6. 6. of the older students in our school. My students are very innocent and naive, so I try to express to them that they cannot believe everything they read online. Although they are young, I understand the importance of teaching them early on about copyright infringement and using the Internet safely and wisely. At the beginning of the year I go over the AUP with my students and make sure they know what is expected of them. I have the students take the AUP home and go over it with their parents and have them and their parents sign it. We have a short lesson in class on what is “acceptable use” and “unacceptable use.” The computer teacher also goes over this with students. Most of the lessons I find on copyright are over my kids’ heads, so I have to water it down some and adapt it for my 1st graders. The following websites are great resources for teaching students about copyright: www.copyrightkids.org http://www.cyberbee.com/cb_copyright.swf http://www.teachingcopyright.org/ Even though my students are young, they are not too immature to be taught how to distinguish between Internet sites that are reliable and those who are not. I like to approach this topic early on in the year. I found a great website, and worked
  7. 7. together with our librarian to teach my students four lessons over the course of three weeks. I needed a lot of help from my librarian to adapt the information for my students. I feel that this is a process that is a school-wide effort, and begins with the early grade teachers. The following website even lists some kid friendly sites that are deemed reliable. http://www.scholastic.com/teachers/top-teaching/2010/11/reliable-sources-and-citatio ns 6. As I said earlier, my students are very young and naïve when it comes to the Internet. They take what they see at face value. I have not had any problems with my students violating the copyright laws or with plagiarism, mostly because the work they do is supervised. They have not completed major research projects yet in which they have to cite information. However, I am now more aware, after reading this week’s texts, of the importance of teaching students early on about academic honesty. The reality is that many parents are not aware of copyright infringement and plagiarism. I think the best way to get this message across to our students is to educate the parents as well. I loved the idea from the post about having a parent night to inform parents about cyber safety issues (Mirtschin, 2008). for this. I think the earlier in the year, the better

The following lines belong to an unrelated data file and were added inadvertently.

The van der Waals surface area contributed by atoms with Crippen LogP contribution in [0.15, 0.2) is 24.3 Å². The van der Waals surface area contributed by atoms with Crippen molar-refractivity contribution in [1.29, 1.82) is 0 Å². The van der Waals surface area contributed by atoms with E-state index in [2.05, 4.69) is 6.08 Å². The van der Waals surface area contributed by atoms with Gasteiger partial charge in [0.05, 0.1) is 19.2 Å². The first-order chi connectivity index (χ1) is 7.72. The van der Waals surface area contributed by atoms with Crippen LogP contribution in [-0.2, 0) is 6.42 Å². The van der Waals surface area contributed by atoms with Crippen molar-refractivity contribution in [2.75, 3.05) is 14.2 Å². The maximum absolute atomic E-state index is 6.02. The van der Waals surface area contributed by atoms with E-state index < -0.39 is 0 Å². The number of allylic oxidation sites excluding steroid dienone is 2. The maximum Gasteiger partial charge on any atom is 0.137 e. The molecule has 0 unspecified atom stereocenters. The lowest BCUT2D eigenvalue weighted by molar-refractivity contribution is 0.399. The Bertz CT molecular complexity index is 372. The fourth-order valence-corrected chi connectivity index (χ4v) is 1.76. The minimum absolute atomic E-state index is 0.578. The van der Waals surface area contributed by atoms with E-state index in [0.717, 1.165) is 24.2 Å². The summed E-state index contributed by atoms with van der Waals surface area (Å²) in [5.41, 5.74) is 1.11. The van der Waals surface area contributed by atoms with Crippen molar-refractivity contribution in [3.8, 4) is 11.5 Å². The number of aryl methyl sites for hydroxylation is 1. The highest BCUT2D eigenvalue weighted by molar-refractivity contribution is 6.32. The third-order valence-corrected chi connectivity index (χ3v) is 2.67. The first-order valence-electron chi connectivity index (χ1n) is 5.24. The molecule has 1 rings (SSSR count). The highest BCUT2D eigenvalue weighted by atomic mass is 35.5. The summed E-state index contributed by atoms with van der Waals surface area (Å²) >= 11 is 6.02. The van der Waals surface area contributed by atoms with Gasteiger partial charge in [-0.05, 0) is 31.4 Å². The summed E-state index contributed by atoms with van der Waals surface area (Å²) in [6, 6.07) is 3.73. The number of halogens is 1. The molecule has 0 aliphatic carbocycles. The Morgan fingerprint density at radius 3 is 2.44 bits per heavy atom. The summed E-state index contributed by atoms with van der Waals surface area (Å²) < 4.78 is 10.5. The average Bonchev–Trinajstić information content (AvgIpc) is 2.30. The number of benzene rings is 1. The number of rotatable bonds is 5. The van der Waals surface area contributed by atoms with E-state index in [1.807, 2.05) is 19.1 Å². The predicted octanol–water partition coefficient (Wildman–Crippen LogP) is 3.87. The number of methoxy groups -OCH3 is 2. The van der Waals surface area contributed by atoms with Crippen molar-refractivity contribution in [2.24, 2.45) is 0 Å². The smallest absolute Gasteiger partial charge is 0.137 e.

8. 8. 7. After reading all the texts this week, I am painfully aware that I need to do more to protect myself personally online. information for its credibility. students about Internet safety. mind. I also need to take more time to evaluate As a teacher, I am responsible for teaching my Several ideas from our texts this week stuck out in my I would like to create an AUP poster stating all the rules and leave it up in my classroom all year (Mills, 2006). This would serve as a constant reminder for my students of what is expected of them. I also like the idea of purchasing some type of filtering software that limits personal information students are allowed to put on the web (Mills, 2006). Although most of my students do not participate in online chats, I think it would be a great idea to have a classroom email so that parents and I could monitor any students discussions online. I would like to coordinate, along with our librarian, a Parent Technology Night in which we educate parents about the importance of Internet safety and copyright laws (Mirtschin, 2008). benefit our students as well. I think this would
  9. 9. References Bunyi, A. (2010, November 5). Identifying Reliable Sources and Citing Them. Retrieved November 14, 2013, from http://www.scholastic.com/teachers/topteaching/2010/11/reliable-sources-and-citations Cyber Bee. (2013). Retrieved November 13, 2013, from http://www.cyberbee.com/cb_copyright.swf Electric Frontier Foundation. (2013). Retrieved November 13, 2013, from http://www.teachingcopyright.org/ Hardeman County Schools. Retrieved November 14, 2013, from http://www.hardemancountyschools.org/bchs/files/Student_Handbook%2020 3%20rev%208-7-13.PDF Mills, S. (2006). Using the Internet for Active Teaching and Learning. River, NJ: Pearson. Upper Saddle Mirtschin, A. (2008, March 27). Keeping Students Cybersafe. Retrieved November 14, 2013, from http://murcha.wordpress.com/2008/03/27/keeping-studentscybersafe/ The Copyright Society of the USA. www.copyrightkids.org (2007). Retrieved from November 13, 2013 from